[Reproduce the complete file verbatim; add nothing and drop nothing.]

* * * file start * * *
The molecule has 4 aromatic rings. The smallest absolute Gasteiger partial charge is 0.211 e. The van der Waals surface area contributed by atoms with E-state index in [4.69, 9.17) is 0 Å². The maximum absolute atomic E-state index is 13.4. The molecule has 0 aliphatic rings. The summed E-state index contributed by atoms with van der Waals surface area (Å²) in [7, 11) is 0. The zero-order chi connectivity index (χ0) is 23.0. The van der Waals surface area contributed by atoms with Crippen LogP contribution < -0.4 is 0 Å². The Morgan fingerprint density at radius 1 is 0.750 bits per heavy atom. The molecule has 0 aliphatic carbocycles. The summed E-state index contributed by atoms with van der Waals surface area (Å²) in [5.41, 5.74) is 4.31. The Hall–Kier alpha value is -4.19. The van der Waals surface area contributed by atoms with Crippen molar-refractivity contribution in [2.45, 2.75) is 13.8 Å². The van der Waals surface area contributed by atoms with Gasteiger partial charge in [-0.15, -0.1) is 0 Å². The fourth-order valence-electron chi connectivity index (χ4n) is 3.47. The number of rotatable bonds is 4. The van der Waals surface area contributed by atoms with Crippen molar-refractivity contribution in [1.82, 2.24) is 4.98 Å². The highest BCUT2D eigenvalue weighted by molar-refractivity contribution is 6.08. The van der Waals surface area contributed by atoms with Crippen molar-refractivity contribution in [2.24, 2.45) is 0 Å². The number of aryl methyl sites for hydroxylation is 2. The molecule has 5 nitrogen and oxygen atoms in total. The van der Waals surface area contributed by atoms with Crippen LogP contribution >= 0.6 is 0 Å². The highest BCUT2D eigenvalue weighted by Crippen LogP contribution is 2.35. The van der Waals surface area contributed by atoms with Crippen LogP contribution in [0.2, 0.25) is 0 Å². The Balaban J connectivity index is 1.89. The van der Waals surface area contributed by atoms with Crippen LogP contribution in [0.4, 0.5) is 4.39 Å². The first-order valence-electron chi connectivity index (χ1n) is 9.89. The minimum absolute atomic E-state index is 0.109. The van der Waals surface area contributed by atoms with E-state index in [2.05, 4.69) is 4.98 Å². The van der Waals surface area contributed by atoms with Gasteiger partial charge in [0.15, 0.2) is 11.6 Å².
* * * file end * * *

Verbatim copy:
The molecule has 4 aromatic rings. The smallest absolute Gasteiger partial charge is 0.211 e. The van der Waals surface area contributed by atoms with E-state index in [4.69, 9.17) is 0 Å². The maximum absolute atomic E-state index is 13.4. The molecule has 0 aliphatic rings. The summed E-state index contributed by atoms with van der Waals surface area (Å²) in [7, 11) is 0. The zero-order chi connectivity index (χ0) is 23.0. The van der Waals surface area contributed by atoms with Crippen LogP contribution < -0.4 is 0 Å². The Morgan fingerprint density at radius 1 is 0.750 bits per heavy atom. The molecule has 0 aliphatic carbocycles. The summed E-state index contributed by atoms with van der Waals surface area (Å²) in [5.41, 5.74) is 4.31. The Hall–Kier alpha value is -4.19. The van der Waals surface area contributed by atoms with Crippen molar-refractivity contribution in [2.45, 2.75) is 13.8 Å². The van der Waals surface area contributed by atoms with Gasteiger partial charge in [-0.15, -0.1) is 0 Å². The fourth-order valence-electron chi connectivity index (χ4n) is 3.47. The number of rotatable bonds is 4. The van der Waals surface area contributed by atoms with Crippen molar-refractivity contribution in [1.82, 2.24) is 4.98 Å². The highest BCUT2D eigenvalue weighted by molar-refractivity contribution is 6.08. The van der Waals surface area contributed by atoms with Crippen molar-refractivity contribution in [2.24, 2.45) is 0 Å². The number of aryl methyl sites for hydroxylation is 2. The molecule has 5 nitrogen and oxygen atoms in total. The van der Waals surface area contributed by atoms with Crippen LogP contribution >= 0.6 is 0 Å². The highest BCUT2D eigenvalue weighted by Crippen LogP contribution is 2.35. The van der Waals surface area contributed by atoms with Crippen LogP contribution in [0.2, 0.25) is 0 Å². The Balaban J connectivity index is 1.89. The van der Waals surface area contributed by atoms with Crippen LogP contribution in [0.4, 0.5) is 4.39 Å². The first-order valence-electron chi connectivity index (χ1n) is 9.89. The minimum absolute atomic E-state index is 0.109. The van der Waals surface area contributed by atoms with E-state index in [2.05, 4.69) is 4.98 Å². The van der Waals surface area contributed by atoms with Gasteiger partial charge in [0.15, 0.2) is 11.6 Å².